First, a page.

Cherokee Sink is a rounded jade green pool, 90 by 50 m large, surrounded by 0.5 – 9 m high cliffs. It has steep sides under the water as well and is up to 24.4 m deep. Sinkhole has formed by a collapse of cave chamber and most likely was considerably deeper in the past.
Lake is teeming with life – here live diverse fishes. Deeper sediments contain evidence of extinct animals: a tooth of sabertooth tiger has been found here.
For generations this lake has been a beloved place for swimming. Unfortunately the lake has been used as an enormous waste deposit – on the bottom one can find countless bottles and cans, even motorcycles and home appliances. Next to the sinkhole is a cemetery, established in 1850. In the late 1970s the gravestones from this cemetery were thrown in the sinkhole as well. Bottom is silted and the visibility in the water is poor. Lately it has been prohibited to swim here due to the algal blooms. Also the vegetation around the lake has been degraded by countless trails.
Lake with the surrounding forest was acquired by state in 1999 and added to Edward Ball Wakulla Springs State Park. While there is ongoing fundraising for proper cleaning, some divers are gradually cleaning it already.
Groundwater analysis shows that Cherokee Sink is connected to Wakulla Spring and is a part of the longest underwater cave system in United States – the 51.4 km long Wakulla – Leon Sinks cave system. The actual passages have not been found yet and Wakulla – Leon caves are bypassing Cherokee Sink just 100 m from it.
- Cherokee Sink Project, accessed on July 17, 2011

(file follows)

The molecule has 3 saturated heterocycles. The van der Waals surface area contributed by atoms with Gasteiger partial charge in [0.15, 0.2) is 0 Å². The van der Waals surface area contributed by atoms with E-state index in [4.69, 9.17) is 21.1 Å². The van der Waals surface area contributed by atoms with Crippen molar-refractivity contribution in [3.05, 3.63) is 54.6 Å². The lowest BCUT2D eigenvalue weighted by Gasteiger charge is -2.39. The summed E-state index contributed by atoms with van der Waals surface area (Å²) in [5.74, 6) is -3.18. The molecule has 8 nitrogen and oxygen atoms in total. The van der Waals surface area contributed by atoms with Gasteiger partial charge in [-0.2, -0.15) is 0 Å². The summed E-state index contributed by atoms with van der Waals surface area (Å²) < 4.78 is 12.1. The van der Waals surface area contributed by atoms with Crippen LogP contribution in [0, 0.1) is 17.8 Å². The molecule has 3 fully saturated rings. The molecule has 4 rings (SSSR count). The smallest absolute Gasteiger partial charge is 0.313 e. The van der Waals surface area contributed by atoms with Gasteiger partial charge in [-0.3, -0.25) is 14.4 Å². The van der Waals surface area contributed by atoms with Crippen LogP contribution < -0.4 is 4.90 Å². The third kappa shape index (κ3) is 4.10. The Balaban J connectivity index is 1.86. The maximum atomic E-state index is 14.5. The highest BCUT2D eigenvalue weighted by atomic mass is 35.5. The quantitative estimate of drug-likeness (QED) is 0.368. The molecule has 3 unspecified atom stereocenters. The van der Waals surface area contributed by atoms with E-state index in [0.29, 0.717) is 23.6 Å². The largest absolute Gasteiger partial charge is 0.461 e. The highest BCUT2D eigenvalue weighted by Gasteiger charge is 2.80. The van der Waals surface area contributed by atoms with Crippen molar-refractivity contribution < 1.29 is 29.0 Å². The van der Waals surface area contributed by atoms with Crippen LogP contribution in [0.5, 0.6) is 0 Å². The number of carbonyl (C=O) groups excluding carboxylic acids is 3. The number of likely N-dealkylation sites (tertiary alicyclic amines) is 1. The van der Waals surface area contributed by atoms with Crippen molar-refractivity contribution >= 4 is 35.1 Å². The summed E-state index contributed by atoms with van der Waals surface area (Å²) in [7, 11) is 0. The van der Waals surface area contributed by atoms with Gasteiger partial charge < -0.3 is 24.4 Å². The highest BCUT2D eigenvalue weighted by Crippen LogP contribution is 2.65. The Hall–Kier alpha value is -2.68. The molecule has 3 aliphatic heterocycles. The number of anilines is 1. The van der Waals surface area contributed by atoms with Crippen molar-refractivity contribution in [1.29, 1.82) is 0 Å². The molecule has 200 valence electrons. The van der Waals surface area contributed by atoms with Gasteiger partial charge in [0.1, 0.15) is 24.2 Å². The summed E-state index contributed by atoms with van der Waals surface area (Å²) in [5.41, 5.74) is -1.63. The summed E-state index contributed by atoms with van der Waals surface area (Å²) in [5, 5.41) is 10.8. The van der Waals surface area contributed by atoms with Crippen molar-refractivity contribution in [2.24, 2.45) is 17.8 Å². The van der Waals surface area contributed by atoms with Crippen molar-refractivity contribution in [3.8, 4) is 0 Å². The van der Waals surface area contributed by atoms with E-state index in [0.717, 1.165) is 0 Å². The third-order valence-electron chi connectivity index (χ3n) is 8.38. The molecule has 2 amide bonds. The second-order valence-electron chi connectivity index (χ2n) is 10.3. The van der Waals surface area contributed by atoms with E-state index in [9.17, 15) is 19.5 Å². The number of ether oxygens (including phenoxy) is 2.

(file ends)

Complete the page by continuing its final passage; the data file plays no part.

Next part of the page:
|Coordinates:||30.213 N 84.3044 W|
|Categories:||Sinkholes, Lakes and streams|
|Address:||North America, United States, Florida, Wakulla County, in Edward Ball Wakulla Springs State Park 2.5 km south from Wakulla Spring|
|Depth:||33.4 m (total, including the rims above the water)|
Florida is the tropical paradise of mainland United States. Over the last century it has experienced fabulous changes, turning from forgotten, swampy badland into densely populated and rich land. Highlights of Florida include architecture of the late 19th and 20th century as well as its giant springs and caves.
Category includes outstanding sinkholes – large natural depressions or holes, which for most part represent collapsed caves.
Highlighting the finest cold springs in the state, Touring the Springs of Florida features full-color photos and in-depth descriptions for each of the springs and surrounding areas. Detailed maps, GPS coordinates, and thorough driving directions lead you every step of the way. Whether you’re tubing, swimming, snorkeling, paddling, hiking, diving, or simply sightseeing, there’s a spring for you.
The many springs that jewel the landscape of Florida are translucent openings into a dominion very rare: a crystalline world of fresh water at the edge of the sea. The deepest and largest known springs in the world are found in Florida. This book is a guided tour of these beautiful environments, with an emphasis on the many strange and wonderful natural inhabitants.